ADDRESS OF HIS HOLINESS POPE FRANCIS
TO THE VINCENTIAN FAMILY ON THE FOURTH CENTENARY
OF THE CHARISM
Saint Peter's Square
Saturday, 14 October 2017
Dear Brothers and Sisters, Good day!
Thank you for your warm welcome, and thanks to the Superior General for introducing our encounter.
I greet you and together with you I thank the Lord for the 400 years of your charism. Saint Vincent generated a zeal for charity which has endured through the centuries: a passion that came from his heart. For this reason we have his relic here today: the heart of Saint Vincent. Today I would like to encourage you to continue this journey, offering you three simple verbs which I believe are very important for the Vincentian spirit, but also for Christian life in general: to adore, to welcome, to go.
To adore. Saint Vincent made countless invitations to cultivate the interior life and dedicate oneself to prayer which purifies and opens the heart. It is the compass for every day; it is like a manual for life; it is — he wrote — the “great book for the preacher”: only by praying does one draw from God the love to pour forth on the world; only by praying does one touch people’s hearts when one proclaims the Gospel (cf. Letter to A. Durand, 1658). But for Saint Vincent prayer is not only a duty and much less a collection of formulae. Prayer is pausing before God in order to be with him, simply dedicating oneself to him. This is the purest prayer, that which makes space for the Lord and for his praise, and nothing else: adoration.Once discovered, adoration becomes indispensable, because it is pure intimacy with the Lord, who gives peace and joy, and dissolves the stresses of life. Therefore, to someone who was under
particular pressure, Saint Vincent also advised praying “without mental strain, to immerse themselves in God by a simple consideration with no attempt to gain His presence by emotional efforts, to abandon themselves to Him” (Letter to G. Pesnelle, 1659).
This is adoration: placing oneself before God, with respect, calmly and in silence, giving the first place to him, abandoning oneself trustingly. Then to ask that his Spirit may come to us and let what is ours go to him. In this way too, people in need, urgent problems, burdensome and difficult situations and problems become part of adoration, such that Saint Vincent asked that one “adore in God” even the reasons that one struggles to understand and accept (cf. Letter to F. Get, 1659). One who adores, who takes up the living wellspring of love cannot but be left, so to speak, “contaminated”. And he begins to behave with others as the Lord does with him: he becomes more merciful, more understanding, more willing; he overcomes his own rigidity and opens himself to others.
And thus we arrive at the second verb: to welcome. When we hear this word, we immediately think of something to do. But in reality welcoming is a more profound disposition: it requires not only making room for someone, but being a welcoming, available person, accustomed to giving oneself to others. As God does for us, so we do for others. Welcoming means putting things into perspective, setting right my way of thinking, understanding that life is not my private property and that time does not belong to me. It is a gradual parting from all that is mine: my time, my rest, my rights, my plans, my agenda. One who welcomes gives up the “me” and allows “you” and “us” to enter his life.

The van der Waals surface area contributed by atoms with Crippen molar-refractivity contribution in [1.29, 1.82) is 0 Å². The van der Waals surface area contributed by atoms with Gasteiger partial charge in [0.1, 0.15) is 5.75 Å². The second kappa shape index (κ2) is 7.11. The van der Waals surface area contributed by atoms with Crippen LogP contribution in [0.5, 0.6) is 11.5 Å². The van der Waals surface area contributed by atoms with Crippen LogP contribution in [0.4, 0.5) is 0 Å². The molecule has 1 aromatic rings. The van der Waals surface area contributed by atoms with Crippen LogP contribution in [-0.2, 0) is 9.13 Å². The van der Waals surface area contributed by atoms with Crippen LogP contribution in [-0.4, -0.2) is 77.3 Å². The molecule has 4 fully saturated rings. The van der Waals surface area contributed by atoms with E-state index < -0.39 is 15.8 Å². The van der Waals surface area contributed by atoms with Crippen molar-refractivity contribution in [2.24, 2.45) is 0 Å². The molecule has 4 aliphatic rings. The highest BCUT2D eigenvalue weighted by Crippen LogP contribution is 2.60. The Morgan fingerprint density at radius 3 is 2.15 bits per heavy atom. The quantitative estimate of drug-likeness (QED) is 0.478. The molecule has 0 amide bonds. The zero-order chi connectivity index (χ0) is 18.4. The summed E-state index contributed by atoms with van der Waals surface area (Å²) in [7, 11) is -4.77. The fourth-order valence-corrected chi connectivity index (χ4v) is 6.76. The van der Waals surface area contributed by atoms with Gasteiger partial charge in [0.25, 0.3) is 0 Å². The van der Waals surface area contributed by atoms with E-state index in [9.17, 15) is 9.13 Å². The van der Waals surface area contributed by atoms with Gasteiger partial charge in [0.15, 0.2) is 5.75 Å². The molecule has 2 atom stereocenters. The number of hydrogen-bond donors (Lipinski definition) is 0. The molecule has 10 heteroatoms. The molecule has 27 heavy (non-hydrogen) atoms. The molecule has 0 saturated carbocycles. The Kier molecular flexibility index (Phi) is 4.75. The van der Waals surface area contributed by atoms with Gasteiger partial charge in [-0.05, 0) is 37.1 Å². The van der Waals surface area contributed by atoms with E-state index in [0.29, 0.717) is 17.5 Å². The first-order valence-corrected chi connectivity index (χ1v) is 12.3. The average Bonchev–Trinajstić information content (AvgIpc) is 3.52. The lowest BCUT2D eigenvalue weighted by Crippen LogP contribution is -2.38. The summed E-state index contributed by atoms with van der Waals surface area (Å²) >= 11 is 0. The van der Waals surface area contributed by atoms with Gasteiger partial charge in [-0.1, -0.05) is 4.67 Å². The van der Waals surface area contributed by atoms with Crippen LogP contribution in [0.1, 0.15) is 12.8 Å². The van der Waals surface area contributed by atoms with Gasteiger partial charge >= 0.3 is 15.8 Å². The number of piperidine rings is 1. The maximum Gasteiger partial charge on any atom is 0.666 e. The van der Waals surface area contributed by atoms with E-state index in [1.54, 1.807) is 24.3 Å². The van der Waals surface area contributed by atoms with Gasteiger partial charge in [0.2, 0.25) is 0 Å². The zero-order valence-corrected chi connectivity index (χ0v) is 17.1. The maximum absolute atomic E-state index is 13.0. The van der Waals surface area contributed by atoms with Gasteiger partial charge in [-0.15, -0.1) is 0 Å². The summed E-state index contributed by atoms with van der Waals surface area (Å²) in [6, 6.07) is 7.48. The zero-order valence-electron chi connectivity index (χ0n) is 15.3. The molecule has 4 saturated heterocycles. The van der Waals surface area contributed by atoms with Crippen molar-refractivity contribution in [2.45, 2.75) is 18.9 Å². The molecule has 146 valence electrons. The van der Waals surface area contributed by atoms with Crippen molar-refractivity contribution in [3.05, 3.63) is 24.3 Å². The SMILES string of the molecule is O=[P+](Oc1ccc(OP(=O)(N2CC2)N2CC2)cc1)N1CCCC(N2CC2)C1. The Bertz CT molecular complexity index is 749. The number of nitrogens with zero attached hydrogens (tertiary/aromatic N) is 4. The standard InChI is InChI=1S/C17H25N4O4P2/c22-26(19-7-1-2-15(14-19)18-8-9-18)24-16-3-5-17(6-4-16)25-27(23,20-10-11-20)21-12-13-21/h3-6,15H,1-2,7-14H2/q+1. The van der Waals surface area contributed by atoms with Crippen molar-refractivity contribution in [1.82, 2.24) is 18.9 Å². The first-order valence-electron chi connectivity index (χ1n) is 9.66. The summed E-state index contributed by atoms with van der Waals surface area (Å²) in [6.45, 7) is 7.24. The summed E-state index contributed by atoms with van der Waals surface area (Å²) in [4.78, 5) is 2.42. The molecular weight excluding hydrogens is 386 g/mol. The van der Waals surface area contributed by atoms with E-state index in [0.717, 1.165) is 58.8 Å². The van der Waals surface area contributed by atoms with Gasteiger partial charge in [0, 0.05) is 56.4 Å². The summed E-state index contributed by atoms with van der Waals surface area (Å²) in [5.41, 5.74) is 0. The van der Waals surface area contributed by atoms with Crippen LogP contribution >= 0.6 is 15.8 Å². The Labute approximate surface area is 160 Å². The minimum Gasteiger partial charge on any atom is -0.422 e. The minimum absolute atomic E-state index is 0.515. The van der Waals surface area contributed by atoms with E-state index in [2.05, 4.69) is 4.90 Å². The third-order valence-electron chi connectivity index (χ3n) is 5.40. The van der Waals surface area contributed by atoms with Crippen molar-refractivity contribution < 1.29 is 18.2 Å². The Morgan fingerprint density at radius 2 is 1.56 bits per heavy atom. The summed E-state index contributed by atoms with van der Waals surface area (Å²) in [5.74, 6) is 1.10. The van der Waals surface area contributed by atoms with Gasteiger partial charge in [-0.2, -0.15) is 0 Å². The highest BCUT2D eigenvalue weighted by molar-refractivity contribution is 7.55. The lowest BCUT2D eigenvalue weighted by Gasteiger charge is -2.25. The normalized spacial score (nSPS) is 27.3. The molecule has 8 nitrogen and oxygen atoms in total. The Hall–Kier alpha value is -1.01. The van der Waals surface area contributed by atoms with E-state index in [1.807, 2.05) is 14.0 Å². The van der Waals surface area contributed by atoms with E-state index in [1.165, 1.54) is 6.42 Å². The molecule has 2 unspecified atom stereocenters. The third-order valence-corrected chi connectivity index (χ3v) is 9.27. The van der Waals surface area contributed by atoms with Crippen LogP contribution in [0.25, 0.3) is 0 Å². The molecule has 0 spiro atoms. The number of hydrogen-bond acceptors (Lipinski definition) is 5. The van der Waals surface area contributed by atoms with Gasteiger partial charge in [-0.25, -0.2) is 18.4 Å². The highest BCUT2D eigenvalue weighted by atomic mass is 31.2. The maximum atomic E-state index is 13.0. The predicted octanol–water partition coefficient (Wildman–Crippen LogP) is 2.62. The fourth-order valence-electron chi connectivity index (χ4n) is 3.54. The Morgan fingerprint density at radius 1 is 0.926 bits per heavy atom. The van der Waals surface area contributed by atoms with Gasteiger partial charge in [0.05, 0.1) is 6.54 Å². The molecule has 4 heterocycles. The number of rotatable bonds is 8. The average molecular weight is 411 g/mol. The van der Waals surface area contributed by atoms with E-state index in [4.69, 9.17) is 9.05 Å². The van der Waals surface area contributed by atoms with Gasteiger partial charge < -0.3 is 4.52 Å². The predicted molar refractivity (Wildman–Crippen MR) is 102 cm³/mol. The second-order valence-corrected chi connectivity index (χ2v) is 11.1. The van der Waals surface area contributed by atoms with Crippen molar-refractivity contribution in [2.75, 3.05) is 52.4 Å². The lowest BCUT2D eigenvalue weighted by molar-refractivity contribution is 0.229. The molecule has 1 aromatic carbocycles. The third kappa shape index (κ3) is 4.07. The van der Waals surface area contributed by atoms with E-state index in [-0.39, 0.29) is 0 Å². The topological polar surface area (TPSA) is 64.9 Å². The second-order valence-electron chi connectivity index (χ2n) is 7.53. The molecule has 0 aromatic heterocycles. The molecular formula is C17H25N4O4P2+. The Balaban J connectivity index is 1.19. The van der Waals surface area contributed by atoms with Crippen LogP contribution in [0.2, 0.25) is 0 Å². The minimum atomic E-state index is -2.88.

A welcoming Christian is a true man or woman of the Church, because the Church is Mother and a mother welcomes life and accompanies it. And as a child resembles its mother, bearing her features, so a Christian bears the traits of the Church. So a child truly faithful to the Church is one who is welcoming, who creates harmony and communion without lamenting, and sows peace with generosity, even if it is not reciprocated. Saint Vincent helps us to appreciate this ecclesial “dna” of welcoming, of openness, of communion, so that in our life “all bitterness and wrath and anger and clamor and slandor [may] be put away from you, with all malice” (Eph 4:31).
The last verb is to go. Love is dynamic; it goes forth from itself. One who loves does not sit in an easy chair looking on, waiting for the advent of a better world, but gets up and goes with enthusiasm and simplicity. Saint Vincent said it well: “our vocation is to go, not just to one parish, not just to one diocese, but all over the world; and to do what? To set people’s hearts on fire, to do what the Son of God did. He came to set the world on fire in order to inflame it with His love (Conference of 30 May 1659). This vocation is always valid for everyone. It poses three questions to each of us: “Do I go to encounter others, as the Lord wishes? Do I carry this flame of charity everywhere, or do I remain locked in, warming myself at my hearth?”.
Dear brothers and sisters, I thank you because you are moving along the world’s streets, as Saint Vincent would ask of you even today. I hope you do not stop, but continue, from adoration, to draw God’s love each day, and to spread it in the world through the infectious good of charity, of openness, of harmony. I bless you all and the poor whom you encounter. And I ask you, please, that you kindly not forget to pray for me.
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